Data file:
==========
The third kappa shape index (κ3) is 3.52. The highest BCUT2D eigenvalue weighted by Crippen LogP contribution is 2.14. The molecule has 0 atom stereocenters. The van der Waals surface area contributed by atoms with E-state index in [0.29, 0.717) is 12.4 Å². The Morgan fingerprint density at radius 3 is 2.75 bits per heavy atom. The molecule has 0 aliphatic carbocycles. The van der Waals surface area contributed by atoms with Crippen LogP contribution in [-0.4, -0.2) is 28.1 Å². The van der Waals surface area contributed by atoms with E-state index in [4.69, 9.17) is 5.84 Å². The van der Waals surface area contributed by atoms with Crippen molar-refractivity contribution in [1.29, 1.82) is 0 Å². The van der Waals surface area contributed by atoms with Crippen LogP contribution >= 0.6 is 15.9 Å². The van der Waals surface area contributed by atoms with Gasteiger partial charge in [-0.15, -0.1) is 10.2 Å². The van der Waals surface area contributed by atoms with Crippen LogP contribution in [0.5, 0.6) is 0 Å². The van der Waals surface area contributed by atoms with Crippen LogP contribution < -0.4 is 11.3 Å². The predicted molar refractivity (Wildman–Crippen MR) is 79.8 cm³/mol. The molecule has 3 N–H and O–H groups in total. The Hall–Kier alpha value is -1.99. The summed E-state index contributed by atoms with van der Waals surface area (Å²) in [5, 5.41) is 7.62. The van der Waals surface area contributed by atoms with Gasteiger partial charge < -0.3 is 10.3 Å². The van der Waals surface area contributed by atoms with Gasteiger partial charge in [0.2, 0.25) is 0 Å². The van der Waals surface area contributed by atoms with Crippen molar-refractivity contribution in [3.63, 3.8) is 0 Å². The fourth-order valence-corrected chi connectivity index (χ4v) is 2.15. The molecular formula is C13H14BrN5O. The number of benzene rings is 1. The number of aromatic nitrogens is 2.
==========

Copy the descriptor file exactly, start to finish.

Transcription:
The third kappa shape index (κ3) is 3.52. The highest BCUT2D eigenvalue weighted by Crippen LogP contribution is 2.14. The molecule has 0 atom stereocenters. The van der Waals surface area contributed by atoms with E-state index in [0.29, 0.717) is 12.4 Å². The Morgan fingerprint density at radius 3 is 2.75 bits per heavy atom. The molecule has 0 aliphatic carbocycles. The van der Waals surface area contributed by atoms with Crippen LogP contribution in [-0.4, -0.2) is 28.1 Å². The van der Waals surface area contributed by atoms with E-state index in [4.69, 9.17) is 5.84 Å². The van der Waals surface area contributed by atoms with Crippen molar-refractivity contribution in [1.29, 1.82) is 0 Å². The van der Waals surface area contributed by atoms with Crippen LogP contribution >= 0.6 is 15.9 Å². The van der Waals surface area contributed by atoms with Gasteiger partial charge in [-0.15, -0.1) is 10.2 Å². The van der Waals surface area contributed by atoms with Crippen LogP contribution in [0.5, 0.6) is 0 Å². The van der Waals surface area contributed by atoms with Crippen LogP contribution < -0.4 is 11.3 Å². The predicted molar refractivity (Wildman–Crippen MR) is 79.8 cm³/mol. The molecule has 3 N–H and O–H groups in total. The Hall–Kier alpha value is -1.99. The summed E-state index contributed by atoms with van der Waals surface area (Å²) in [5, 5.41) is 7.62. The van der Waals surface area contributed by atoms with Gasteiger partial charge < -0.3 is 10.3 Å². The van der Waals surface area contributed by atoms with Gasteiger partial charge in [0.2, 0.25) is 0 Å². The van der Waals surface area contributed by atoms with Crippen molar-refractivity contribution in [3.63, 3.8) is 0 Å². The fourth-order valence-corrected chi connectivity index (χ4v) is 2.15. The molecular formula is C13H14BrN5O. The number of benzene rings is 1. The number of aromatic nitrogens is 2.